I know I know...what’s with all the questions?  Sure, we all know that the data we provide at the hands-on service level helps the folks who make the decisions about the organization’s direction but collecting data and tracking it can also help you with your programming decision.  It’s called data analytics and it can make your job more effective, successful and, yes, less stressful.

For the next few months I have been assigned the task of compiling the data that is produced by the senior centers in the organization I work for.  It has been very interesting to see how that data turns into information that tells a story.    Additionally, the information derived from that data  it’s so objective that the next steps are clear.  Some of the data is mine; from my programs.  While I would enter the raw data and go back to analyze it; somehow seeing those same numbers presented differently is more insightful.  Before you pass that data on, take a minute to really look at it.

In the field of data analytics there are models that can tell you what happened in the past and then there are models that can help use data to plan for the future.  That is where we should focus our efforts: on the future. Because in our field, the landscape is changing rapidly.  For example, the data in the center I manage showsthat patrons  are no longer coming for one program and then heading home.  A significant number are starting to stay longer.  Many are without family nearby or have no family at all. Several have recently retired and are looking for a place to go on a regular basis. So when I tell the story of the center I talk about a place that people say feels like home. 

We all know about the research pointing to the negative effects of loneliness on older adults and the prevalence of older adult orphans. To build up on that feeling and foster community engagement, look to your data.  It offers a clear path and ability to make objective, impactful program decisions. 

How do you use data to plan for your program’s future?  Let us know.

Thursday, February 7, 2019

Take the Challenge: Get out of your Comfort Zone to Stay Inspired

by Adriana Carr, MPA
Director, Lee Senior Center
Arlington County Department of Parks and Recreation
2019 VRPS Senior Resource Group Co-Chair Elect

“When you go out of your comfort zone and it works; there’s nothing more satisfying.” Kristen Wiig

Around the start of a new year, there are always a bunch of challenges promoted by a variety of people. Most are related to fitness but I have been a on quest to jump start my planning and programming.  I decided to challenge myself to learn from other creative fields.  Here is what happened:

I recently took a course from a friend of mine who has an event planning business.  About 40% of my work involves planning small scale events such as talent shows, holiday parties and the other 60% of my time is focused on creating experiences for older adults who come to the community center I work in.   Creating a positive experience is the goal of any event whether it’s a party, conference, show or workshop.  Additionally, my friend is an excellent teacher and is well established in her field.  So, I registered for her online course: Goal setting for the Enlightened Creative.   During the workshop she encourages her students to get out of their comfort zones and find new ways to grow professionally. I decided to give it a try.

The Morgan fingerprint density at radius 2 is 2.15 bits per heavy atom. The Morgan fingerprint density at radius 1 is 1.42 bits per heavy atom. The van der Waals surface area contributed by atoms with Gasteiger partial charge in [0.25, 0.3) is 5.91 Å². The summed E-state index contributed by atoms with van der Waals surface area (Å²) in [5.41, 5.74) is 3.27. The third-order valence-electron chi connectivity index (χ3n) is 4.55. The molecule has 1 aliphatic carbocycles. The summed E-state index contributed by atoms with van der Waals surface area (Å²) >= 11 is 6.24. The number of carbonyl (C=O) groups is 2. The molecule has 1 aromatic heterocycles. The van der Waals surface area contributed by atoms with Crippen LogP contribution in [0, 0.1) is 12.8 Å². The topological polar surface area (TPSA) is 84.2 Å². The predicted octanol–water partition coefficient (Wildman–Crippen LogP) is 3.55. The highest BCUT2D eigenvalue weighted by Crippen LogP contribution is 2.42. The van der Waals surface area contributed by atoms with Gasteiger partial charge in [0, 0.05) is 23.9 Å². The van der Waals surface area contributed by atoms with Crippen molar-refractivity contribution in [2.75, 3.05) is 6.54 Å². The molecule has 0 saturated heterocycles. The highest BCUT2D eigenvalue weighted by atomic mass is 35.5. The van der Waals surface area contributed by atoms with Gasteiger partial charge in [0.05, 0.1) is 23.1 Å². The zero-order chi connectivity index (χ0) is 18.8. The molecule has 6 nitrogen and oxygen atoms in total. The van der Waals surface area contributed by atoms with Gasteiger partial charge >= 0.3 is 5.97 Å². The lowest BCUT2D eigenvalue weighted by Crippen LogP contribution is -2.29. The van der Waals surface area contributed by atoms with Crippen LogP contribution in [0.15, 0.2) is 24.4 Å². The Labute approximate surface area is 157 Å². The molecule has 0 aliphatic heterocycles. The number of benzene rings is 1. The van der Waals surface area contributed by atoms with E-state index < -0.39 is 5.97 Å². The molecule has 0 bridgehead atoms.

I had been thinking about starting a drum circle in the senior center where I am the director.  Initially I felt uncomfortable about organizing this sort of activity.  It was certainly out of my comfort zone.  Here’s why.  When I thought of drum circles I envisioned young (under 30) bohemian types --or hippies-- engaged in rhythmic and frenetic drumming and dancing.  Never mind that the original hippies are rapidly becoming my customers.   Never mind that drum circles exist in a variety of senior programs around the country. Never mind that Cheryl Wheeler (the 2019 SRG chair) suggested it as a workshop for last year’s conference and our Board Liaison Jane Shelhorse knew someone who lead drum circle!  I still wasn’t convinced. 

I wasn’t convinced that a drum circle would garner any interest from the participants that came to the Lee Senior Center.  I didn’t see them as the sort of people who would enjoy being in a drum circle.  But that bias rapidly dispatched at the VRPS 2018 conference in Henrico.  I was sitting in one of the rooms learning about a great neighborhood revitalization project in Danville, VA.  In the room next to us was a session on an improv fest for teens in Loudon County.  They were very noisy and they were having lots of fun!  The adults in the room were having lots of fun.   Making noise is quite fun. The little lights started twinkling in my brain; maybe a drum circle would work.